EFF in the News
But civil liberties groups and technology companies have been cautious about that kind of legislation because it is considered to be "using companies as a wing of U.S. foreign relations policy," said Danny O'Brien, international outreach director for the Electronic Frontier Foundation, in an interview. "But on the other hand, having the back-up and support for a strong human rights agenda from other executives makes companies more comfortable to do the right thing."
"The biggest focus on this from the Hill will surround cybersecurity," O'Brien said. "The real tipping point for Google was attacks on its infrastructure."
The contracts typically limit patient comments for five years from the last doctor’s visit and they imply that breaking the terms could land the patients in court. Matthew Zimmerman, a lawyer with the Electronic Frontier Foundation, which monitors digital rights, says it’s not likely lawsuits against patients or Web site providers would be successful.
“The doctor can’t legally go to the Web site and demand that the content come down,” said Zimmerman.
"China may throw Google out, and it will undoubtedly block Google.cn," said Danny O'Brien, an international coordinator at the Electronic Frontier Foundation, a digital rights group.
It's "an incredibly significant move," said Danny O'Brien, international outreach co-ordinator at the Electronic Frontier Foundation, an Internet rights group in San Francisco. "This changes the game because the question won't be 'How can we work in China?' but 'How can we create services that Chinese people can use, from outside of China?"'
Five customers of AT&T had tried to go to court and charge that the government's omnipresent spy, the NSA, had been given by AT&T private information from their phone bills and e-mails. In a first, the Obama administration countered—says Kevin Bankston of Electronic Frontier Foundation, representing these citizens stripped of their privacy—that "the U.S. can never be sued for spying that violated federal surveillance statutes, the Foreign Intelligence Surveillance Act, or the Wiretap Act."
Electronic Frontier Foundation attorney Kurt Opsahl said it is one thing to order that allegedly defamatory materials be taken down but quite another to shut down the web sites entirely.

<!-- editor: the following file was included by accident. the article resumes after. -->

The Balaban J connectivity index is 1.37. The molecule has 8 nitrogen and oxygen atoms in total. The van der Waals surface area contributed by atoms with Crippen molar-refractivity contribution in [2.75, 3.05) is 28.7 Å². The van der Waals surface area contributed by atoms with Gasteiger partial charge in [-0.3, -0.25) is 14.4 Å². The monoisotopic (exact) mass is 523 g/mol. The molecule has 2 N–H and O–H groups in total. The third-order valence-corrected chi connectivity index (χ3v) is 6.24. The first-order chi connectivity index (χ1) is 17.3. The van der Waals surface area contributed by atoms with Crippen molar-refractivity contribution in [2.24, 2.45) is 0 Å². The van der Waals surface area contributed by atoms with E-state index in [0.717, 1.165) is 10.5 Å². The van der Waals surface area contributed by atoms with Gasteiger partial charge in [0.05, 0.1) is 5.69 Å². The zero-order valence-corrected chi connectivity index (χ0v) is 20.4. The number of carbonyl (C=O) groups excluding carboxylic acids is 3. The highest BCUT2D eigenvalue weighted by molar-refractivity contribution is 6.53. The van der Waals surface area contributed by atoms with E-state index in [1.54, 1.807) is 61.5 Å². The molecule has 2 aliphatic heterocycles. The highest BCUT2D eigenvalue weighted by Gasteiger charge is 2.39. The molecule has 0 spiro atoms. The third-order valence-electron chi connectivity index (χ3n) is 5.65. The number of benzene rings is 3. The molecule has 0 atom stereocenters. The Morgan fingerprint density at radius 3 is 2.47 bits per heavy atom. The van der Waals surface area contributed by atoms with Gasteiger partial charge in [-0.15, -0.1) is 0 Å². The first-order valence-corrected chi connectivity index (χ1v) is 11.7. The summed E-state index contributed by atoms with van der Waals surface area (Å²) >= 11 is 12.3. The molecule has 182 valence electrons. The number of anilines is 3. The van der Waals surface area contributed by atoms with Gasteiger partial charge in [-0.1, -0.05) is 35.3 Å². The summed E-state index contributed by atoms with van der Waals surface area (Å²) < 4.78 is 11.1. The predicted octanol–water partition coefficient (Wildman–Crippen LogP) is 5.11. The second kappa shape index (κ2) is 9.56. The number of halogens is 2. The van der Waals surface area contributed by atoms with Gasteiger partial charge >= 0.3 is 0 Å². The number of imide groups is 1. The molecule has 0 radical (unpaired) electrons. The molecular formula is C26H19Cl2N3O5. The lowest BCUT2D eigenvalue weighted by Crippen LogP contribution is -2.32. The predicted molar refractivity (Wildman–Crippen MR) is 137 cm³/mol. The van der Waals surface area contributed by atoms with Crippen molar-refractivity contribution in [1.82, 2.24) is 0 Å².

"Imagine if a court could order Amazon.com or Yelp.com shut down because of a disparaging review of a single product," Opsahl said in a critique.
Among the databases: financial records, credit card data, even Blockbuster accounts.
From a privacy standpoint, ''it's a lot and it's quite scary,'' says Lee Tien, an attorney with the San Francisco-based Electronic Frontier Foundation.
Kurt Opsahl, a senior staff attorney at EFF, a San Francisco-based organization that has litigated on issues of bloggers' rights, anonymity, and file sharing among others, believes the court order to shut down the Web sites is "deeply dangerous and wrong," in part, because it was aimed at the entire Web sites and not just the posts or comments in question.
Sports leagues are likely to become more prescriptive about what images can and cannot be used from its games, according to Cindy Cohn, the legal director at the Electronic Frontier Foundation, a nonprofit group focused on digital rights. To fans, that may take the form of more restrictions listed on the backs of their tickets. This is likely to lead to more tension between the league, its fans and the news media.
“There’s a fundamental disconnect between fans who consider teams part of their culture, history and town, and the owners of the teams that view them as their private property,” Cohn said. “One saving grace is that they do care about their image and they don’t want to look like jack-booted thugs. But free speech is important.”
And so, to rally the troops, Barlow, co-founder of the Electronic Frontier Foundation, posted his famous Declaration of Independence of Cyberspace. He declared the "global social space we are building" to be "naturally independent of the tyrannies" governments seek to impose.